The young hear memory in the voice of their elders and, delighted by these voices from the past or bored by them, too often miss the content behind the content. Memory is not about what went on in the past. It is about what is going on inside of us right this moment. It is never idle. It never lets us alone.
~ Joan Chittister, The Gift of Years
Sometimes you are privileged with a glimpse of the other world, when the light shines up from the west as the sun sets and dazzles something wet. The world is just water and light, a slide show through which your spirit glides.
~ Fanny Howe
Every little trifle, for some reason, does seem incalculably important today, and when you say of a thing that ‘nothing hangs on it,’ it sounds like blasphemy. There’s never any knowing – (how am I to put it?) – which of our actions, which of our idlenesses won’t have things hanging on it for ever.
~ E. M. Forster, Where Angels Fear to Tread
I do not write this in a spirit of sourness or personal disappointment of any kind, nor do I have any romantic attachment to suffering as a source of insight or virtue. On the contrary, I would like to see more smiles, more laughter, more hugs, more happiness and, better yet, joy. In my own vision of utopia, there is not only more comfort, and security for everyone — better jobs, health care, and so forth — there are also more parties, festivities, and opportunities for dancing in the streets. Once our basic material needs are met — in my utopia, anyway — life becomes a perpetual celebration in which everyone has a talent to contribute. But we cannot levitate ourselves into that blessed condition by wishing it. We need to brace ourselves for a struggle against terrifying obstacles, both of our own making and imposed by the natural world. And the first step is to recover from the mass delusion that is positive thinking.
~ Barbara Ehrenreich, Bright-Sided: How the Relentless Promotion of Positive Thinking has Undermined America
I want to unfold.
I don’t want to be folded anywhere,
because where I am folded,
there I am a lie.
~ Rainer Maria Rilke, Rilke’s Book of Hours
Find meaning. Distinguish melancholy from sadness. Go out for a walk. It doesn’t have to be a romantic walk in the park, spring at its most spectacular moment, flowers and smells and outstanding poetical imagery smoothly transferring you into another world. It doesn’t have to be a walk during which you’ll have multiple life epiphanies and discover meanings no other brain ever managed to encounter. Do not be afraid of spending quality time by yourself. Find meaning or don’t find meaning but ‘steal’ some time and give it freely and exclusively to your own self. Opt for privacy and solitude. That doesn’t make you antisocial or cause you to reject the rest of the world. But you need to breathe. And you need to be.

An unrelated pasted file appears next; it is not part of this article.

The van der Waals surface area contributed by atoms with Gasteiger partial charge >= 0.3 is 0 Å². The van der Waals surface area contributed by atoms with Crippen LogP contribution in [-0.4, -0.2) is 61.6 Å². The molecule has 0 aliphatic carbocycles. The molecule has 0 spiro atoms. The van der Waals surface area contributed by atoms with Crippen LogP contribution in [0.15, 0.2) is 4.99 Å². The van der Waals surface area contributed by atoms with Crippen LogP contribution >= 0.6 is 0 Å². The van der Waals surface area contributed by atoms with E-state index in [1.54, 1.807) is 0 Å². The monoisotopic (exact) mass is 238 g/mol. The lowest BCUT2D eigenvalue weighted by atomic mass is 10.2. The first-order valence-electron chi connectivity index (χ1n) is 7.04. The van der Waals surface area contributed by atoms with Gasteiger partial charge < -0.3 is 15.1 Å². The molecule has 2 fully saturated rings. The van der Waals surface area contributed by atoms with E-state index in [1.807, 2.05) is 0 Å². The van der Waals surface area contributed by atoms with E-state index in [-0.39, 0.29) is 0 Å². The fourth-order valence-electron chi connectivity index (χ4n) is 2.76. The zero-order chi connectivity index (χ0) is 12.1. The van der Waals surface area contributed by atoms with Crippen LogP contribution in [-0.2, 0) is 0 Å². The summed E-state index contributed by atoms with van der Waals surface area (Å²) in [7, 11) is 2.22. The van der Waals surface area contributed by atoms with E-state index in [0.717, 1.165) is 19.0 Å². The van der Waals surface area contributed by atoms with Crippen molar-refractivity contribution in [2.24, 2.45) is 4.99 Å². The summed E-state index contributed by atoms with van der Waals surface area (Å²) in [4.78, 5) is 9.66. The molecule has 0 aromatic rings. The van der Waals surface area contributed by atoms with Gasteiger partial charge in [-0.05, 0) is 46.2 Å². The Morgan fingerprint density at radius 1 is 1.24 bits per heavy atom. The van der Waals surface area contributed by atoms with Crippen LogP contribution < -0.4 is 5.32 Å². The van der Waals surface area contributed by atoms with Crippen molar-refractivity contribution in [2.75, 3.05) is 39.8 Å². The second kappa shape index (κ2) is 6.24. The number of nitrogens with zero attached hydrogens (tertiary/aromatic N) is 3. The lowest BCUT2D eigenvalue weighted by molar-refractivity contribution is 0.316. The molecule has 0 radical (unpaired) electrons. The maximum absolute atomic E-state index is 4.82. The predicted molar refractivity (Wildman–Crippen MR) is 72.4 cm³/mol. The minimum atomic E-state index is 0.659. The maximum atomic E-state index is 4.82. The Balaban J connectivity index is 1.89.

~ Albert Camus, Notebooks 1951-1959
Before change can happen, a clear choice must be made. I believe we all have the freedom to choose the direction of our lives and the values we stand for. We have only to embrace our beliefs at a deep level and our path of change will open. Profound change begins in the heart. From the moment we embrace the clear intention for change, each of us according to our individual natures is inspired to act in a way to bring about a healthy and benign outcome. All life will conspire to bring this about. If enough of us decide to make the change, to surrender ourselves to it, transformation will happen. I have faith in our capacity, as beings of love, to transcend the challenges we face on Earth, should we choose to.
~ Ranchor Prime, The Eight Elements
Vulnerability is not a weakness, a passing indisposition, or something we can arrange to do without, vulnerability is not a choice, vulnerability is the underlying, ever present and abiding undercurrent of our natural state. To run from vulnerability is to run from the essence of our nature, the attempt to be invulnerable is the vain attempt to become something we are not and most especially, to close off our understanding of the grief of others. More seriously, in refusing our vulnerability we refuse the help needed at every turn of our existence and immobilize the essential, tidal and conversational foundations of our identity.
To have a temporary, isolated sense of power over all events and circumstances, is a lovely illusionary privilege and perhaps the prime and most beautifully constructed conceit of being human and especially of being youthfully human, but it is a privilege that must be surrendered with that same youth, with ill health, with accident, with the loss of loved ones who do not share our untouchable powers; powers eventually and most emphatically given up, as we approach our last breath.
The only choice we have as we mature is how we inhabit our vulnerability, how we become larger and more courageous and more compassionate through our intimacy with disappearance, our choice is to inhabit vulnerability as generous citizens of loss, robustly and fully, or conversely, as misers and complainers, reluctant and fearful, always at the gates of existence, but never bravely and completely attempting to enter, never wanting to risk ourselves, never walking fully through the door.
~ David Whyte, Consolations